Cloud Computing For Dummies

Learn what cloud computing is and how it differs from traditional approaches. This book takes you through the options, what they can do for your company, how to choose the best approach for your business, and how to build a strategy. You’ll learn about managing and securing cloud services and get down-to-earth advice about planning your move to the cloud.

Learn how to:

  • Understand the benefits and challenges, how to select a service, and  what’s involved in
  • getting it up and running
  • Analyze how much a cloud data center can save your company in power, labor, property, and other expenses
  • Understand issues involved in cloud management and how governance is defined inside the cloud
  • Recognize the assorted risks and how to determine acceptable risk levels

Table of Contents

Contents at a Glance


Part I: Introducing Cloud Computing
Chapter 1: Grasping the Fundamentals
Chapter 2: Check out Cloud Service Delivery Models
Chapter 3: Viewing the Cloud Holistically
Chapter 4: Developing Your Cloud Strategy

Part II: Understanding the Nature of the Cloud
Chapter 5: Seeing the Advantages of the Highly Scaled Data Center
Chapter 6: Comparing Technology Costs: Cloud versus
Traditional Data Center
Chapter 7: Checking the Cloud’s Workload Strategy
Chapter 8: Managing Data
Chapter 9: Discovering Private and Hybrid Clouds

Part III: Examining the Cloud Elements
Chapter 10: Seeing Infrastructure as a Service
Chapter 11: Exploring Platform as a Service
Chapter 12: Using Software as a Service
Chapter 13: Understanding Massively Scaled Applications and Business Processes
Chapter 14: Setting some Standards

Part IV: Managing the Cloud
Chapter 15: Managing and Securing Cloud Services
Chapter 16: Governing the Cloud
Chapter 17: Virtualization and the Cloud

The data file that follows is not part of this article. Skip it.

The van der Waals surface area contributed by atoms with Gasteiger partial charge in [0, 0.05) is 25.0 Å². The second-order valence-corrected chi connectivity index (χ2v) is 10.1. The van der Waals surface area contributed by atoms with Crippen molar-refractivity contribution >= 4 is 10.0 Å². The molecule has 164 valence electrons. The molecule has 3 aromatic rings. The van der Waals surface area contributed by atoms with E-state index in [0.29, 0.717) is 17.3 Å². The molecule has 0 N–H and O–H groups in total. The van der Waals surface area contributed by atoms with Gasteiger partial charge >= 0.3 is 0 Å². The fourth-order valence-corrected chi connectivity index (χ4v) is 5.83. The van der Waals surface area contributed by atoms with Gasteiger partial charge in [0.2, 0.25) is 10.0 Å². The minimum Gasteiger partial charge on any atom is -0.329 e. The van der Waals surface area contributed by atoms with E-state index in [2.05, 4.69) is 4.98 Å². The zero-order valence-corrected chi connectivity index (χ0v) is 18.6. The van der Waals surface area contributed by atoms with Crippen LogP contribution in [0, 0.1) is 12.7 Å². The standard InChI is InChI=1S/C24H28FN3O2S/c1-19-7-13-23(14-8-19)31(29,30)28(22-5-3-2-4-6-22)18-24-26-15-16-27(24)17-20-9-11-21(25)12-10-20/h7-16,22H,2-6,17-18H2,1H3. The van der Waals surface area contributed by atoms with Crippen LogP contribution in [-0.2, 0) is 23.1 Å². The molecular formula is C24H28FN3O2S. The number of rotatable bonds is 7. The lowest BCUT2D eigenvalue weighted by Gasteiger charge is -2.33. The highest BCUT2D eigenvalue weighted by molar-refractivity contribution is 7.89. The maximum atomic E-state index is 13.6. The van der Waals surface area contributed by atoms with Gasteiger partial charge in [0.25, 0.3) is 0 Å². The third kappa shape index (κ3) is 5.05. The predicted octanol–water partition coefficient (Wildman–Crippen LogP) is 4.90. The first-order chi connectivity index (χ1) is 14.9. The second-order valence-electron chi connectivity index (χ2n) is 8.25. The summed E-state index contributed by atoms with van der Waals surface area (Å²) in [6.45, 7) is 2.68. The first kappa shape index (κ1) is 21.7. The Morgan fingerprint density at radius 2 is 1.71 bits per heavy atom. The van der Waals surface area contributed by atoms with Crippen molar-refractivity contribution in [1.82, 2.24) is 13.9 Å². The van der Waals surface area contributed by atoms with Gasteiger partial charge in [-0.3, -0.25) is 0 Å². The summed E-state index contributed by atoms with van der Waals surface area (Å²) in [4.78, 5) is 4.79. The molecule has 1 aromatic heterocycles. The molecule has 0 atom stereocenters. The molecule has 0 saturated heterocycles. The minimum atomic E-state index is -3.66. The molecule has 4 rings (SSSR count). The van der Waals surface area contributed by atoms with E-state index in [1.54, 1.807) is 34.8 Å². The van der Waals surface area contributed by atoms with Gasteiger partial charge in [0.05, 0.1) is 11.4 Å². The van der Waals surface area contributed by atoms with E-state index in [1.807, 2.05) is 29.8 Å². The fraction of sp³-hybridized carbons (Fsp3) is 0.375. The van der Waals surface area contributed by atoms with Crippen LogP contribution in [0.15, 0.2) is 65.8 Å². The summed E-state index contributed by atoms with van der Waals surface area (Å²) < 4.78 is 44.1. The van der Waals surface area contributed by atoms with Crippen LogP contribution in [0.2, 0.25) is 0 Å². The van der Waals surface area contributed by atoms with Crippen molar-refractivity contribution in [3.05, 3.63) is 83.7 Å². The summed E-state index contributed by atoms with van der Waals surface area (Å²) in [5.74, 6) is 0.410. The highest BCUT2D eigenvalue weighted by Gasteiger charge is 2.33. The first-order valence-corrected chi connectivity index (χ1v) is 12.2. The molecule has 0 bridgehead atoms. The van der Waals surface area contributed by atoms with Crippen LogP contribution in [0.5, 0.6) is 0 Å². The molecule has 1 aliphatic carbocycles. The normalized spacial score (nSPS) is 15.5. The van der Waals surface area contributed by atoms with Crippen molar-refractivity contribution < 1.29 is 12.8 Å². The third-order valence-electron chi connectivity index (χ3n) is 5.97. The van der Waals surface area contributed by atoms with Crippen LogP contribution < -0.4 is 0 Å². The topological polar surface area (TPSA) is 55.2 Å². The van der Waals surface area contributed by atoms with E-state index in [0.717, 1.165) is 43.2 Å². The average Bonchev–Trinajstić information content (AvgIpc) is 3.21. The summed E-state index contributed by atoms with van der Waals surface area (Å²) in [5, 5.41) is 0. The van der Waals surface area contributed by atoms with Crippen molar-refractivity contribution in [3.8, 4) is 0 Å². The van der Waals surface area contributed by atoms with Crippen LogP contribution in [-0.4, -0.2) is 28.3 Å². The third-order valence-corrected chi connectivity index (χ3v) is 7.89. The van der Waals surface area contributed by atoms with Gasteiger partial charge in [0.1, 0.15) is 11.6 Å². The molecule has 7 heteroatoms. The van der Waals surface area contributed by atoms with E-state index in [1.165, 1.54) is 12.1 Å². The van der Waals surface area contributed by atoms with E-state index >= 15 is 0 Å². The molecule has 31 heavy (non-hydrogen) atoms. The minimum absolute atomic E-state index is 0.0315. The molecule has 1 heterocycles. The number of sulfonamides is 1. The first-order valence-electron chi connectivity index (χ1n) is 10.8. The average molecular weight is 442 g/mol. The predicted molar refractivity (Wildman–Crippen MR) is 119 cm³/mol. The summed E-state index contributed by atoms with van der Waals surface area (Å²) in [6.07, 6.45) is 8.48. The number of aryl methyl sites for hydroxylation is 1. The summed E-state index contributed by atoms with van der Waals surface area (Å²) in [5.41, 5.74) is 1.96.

Chapter 18: Managing Desktops and Devices in the Cloud
Chapter 19: Service Oriented Architecture and the Cloud
Chapter 20: Managing the Cloud Environment

Part V: Planning for the Cloud
Chapter 21: Banking on Cloud Economics
Chapter 22: Starting Your Journey to the Cloud

Part VI: The Part of Tens
Chapter 23: Ten (Plus One) Swell Cloud Computing Resources
Chapter 24: Ten Cloud Dos and Don’ts


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Chapter 12 Using Software as a Service

In This Chapter

▶ Looking at the origins of SaaS:
▶ Understanding how the SaaS model works
▶ Understanding the economics and the ecosystem

“When did Software as a Service get its start?” might sound like a straightforward question, but it isn’t.  In one way, you could say that when timesharing systems were all the rage more than 30 years ago, all software was delivered to customers as a service.  Mainframe systems were simply too expensive for most companies to buy their own systems. A couple of decades later, minicomputers, servers, and personal computers changed the dynamics of the market. Economically, it was feasible for any Tom, Dick, and Harriet to own their own systems and the software. Not all software moved to an internal model however. (Software such as ADP’s payroll system, for example, remained Software as a Service.)

Two key events converged to create the model that we now call Software as a Service (SaaS):

✓ First, the Internet became a commercial platform.

✓ Second, software costs and complexities became so difficult that running, upgrading, and managing software become too complex for many companies to manage. This was especially true for small- and mediumsized companies that didn’t want the expenses of managingall the components.  These companies were the first to embrace this new generation of SaaS.  Today, SaaS is the most mature area of cloud computing. SaaS gained initial traction with the customer relationship management (CRM) market and has expanded into others – particularly the collaboration market and the enabling tools and management environments. In this chapter, we explain what SaaS is, talk about its business model, and discuss the types of vendors that are in the market today.

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